In fact, such markets have proved so accurate in the world of party politics, that there have been several attempts to harness their power in other fields. Markets have been created to estimate future Hollywood blockbuster profits and the success of new products within high-tech companies. It’s still early days, but so far the results are promising. However, prediction markets have also suffered serious setbacks. Perhaps the most ambitious experiment of all was the Pentagon’s attempt in 2003 to create a Policy Analysis Market, which would have allowed members of the public to speculate on the likelihood of future terrorist attacks, coups d’état and assassination attempts. The idea that people – and even terrorists themselves – might be able to benefit financially from loss of life met with outrage, and the Pentagon withdrew funding from the project before it launched. Nevertheless, enthusiasm for greater use of prediction markets in public policy is far from over. Several American academics, notably the economists Robin Hanson, of George Mason University, and Justin Wolfers, of the Wharton Business School, are working on how such markets might be used to evaluate the expected outcomes of government policy decisions. The idea has even made its way onto the bestseller lists in the shape of James Surowiecki’s 2004 book, The Wisdom of Crowds, and has been mooted as a means of measuring the success of the American troop surge in Iraq.

It is a little premature, however, to declare information markets a panacea. Politicians may be able to spin away the results of an opinion poll or to summon minions to rebut the pundits, but some believe that political parties have much more insidious ways to deal with adverse prediction market prices. As the Liberal Democrats prepare for a second leadership election in two years, there has been considerable discussion on the blogs of political aficionados about anomalies in the betting prices last time around. Ming Campbell and Chris Huhne seemed the only plausible winners, and private polling put Campbell well ahead of his younger rival among Lib Dem members. Nevertheless, Huhne was backed with sufficiently large sums of money that he was quoted as the favourite on the major exchanges until just before the result was announced. It would be one thing for the markets to have “made a mistake”, but Mike Smithson, the owner of Politicalbetting.com and perhaps the most influential person in the British political betting community, has another explanation. He suggests that supporters of Chris Huhne, aware of the value of appearing the favourite, manipulated the relatively illiquid market by placing large bets in favour of their candidate.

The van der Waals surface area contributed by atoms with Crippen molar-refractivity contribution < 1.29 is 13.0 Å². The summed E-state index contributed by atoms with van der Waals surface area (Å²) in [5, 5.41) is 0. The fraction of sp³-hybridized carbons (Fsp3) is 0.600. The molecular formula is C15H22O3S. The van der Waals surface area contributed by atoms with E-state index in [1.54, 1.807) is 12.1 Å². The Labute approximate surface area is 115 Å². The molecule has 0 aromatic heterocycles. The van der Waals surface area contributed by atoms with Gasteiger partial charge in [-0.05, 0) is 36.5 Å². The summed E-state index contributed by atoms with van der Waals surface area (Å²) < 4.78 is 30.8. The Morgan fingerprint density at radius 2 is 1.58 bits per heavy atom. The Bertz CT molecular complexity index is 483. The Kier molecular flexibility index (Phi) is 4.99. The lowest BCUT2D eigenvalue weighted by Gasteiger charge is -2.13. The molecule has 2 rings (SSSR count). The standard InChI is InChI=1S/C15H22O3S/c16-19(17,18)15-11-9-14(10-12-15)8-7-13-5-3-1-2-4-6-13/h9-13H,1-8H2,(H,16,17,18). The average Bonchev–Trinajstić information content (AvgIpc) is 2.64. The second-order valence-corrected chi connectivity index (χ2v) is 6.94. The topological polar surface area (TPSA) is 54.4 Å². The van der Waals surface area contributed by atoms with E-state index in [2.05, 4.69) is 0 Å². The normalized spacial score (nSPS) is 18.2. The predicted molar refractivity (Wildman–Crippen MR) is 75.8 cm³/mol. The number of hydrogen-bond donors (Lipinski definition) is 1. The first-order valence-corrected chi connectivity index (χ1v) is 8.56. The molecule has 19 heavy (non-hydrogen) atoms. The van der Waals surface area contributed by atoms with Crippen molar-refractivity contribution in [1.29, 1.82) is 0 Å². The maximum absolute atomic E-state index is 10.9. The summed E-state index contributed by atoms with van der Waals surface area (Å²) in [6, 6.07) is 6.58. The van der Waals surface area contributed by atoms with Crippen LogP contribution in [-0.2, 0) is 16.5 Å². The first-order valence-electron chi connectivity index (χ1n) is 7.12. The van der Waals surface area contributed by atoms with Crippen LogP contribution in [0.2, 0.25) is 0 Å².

As Campbell was ultimately victorious, it is easy to dismiss such activity as rather self- absorbed silliness on the part of a small group of political junkies. But in a world where prediction markets are given increasing weight, and in which their prices are widely reported in the mainstream press, it is perhaps a worrying sign of things to come. Unlike many of their financial counterparts, most prediction markets are very illiquid. Few people, for example, know or care enough to invest much in a market dedicated to predicting the identity of the next Russian president. It therefore takes a fairly small amount of money to make a no-hoper look like a certainty or to transform the favourite into a deadbeat. Rumours abound, for example, that Hillary’s current price is the result of concerted manipulation. This, however, seems unlikely. The US Presidential election market is the largest political prediction market in the world. It would take several hundred thousand dollars to make anyone appear significantly more popular than he or she really is – money that the candidate would surely rather put to other uses and that would be eagerly snapped up by punters who spotted the ruse. It is a testament, nevertheless, to the growing influence of prediction markets that such speculation surfaces and is deemed worthy of comment.

As the next US Presidential election draws closer, it’s likely that political prediction markets will be the subject of ever greater public attention – and public scrutiny. They represent neither a catch-all solution to the problems of polling nor an infallible guide to future events; but, they do produce information that otherwise would simply not exist. In a world where campaigns cost hundreds of millions and every technological advance is soon applied to the art of getting elected, it’s information that journalists, academics and the candidates themselves will find it difficult to ignore. Right now, the market says Clinton vs. Giuliani, Clinton to win. Care to bet against it?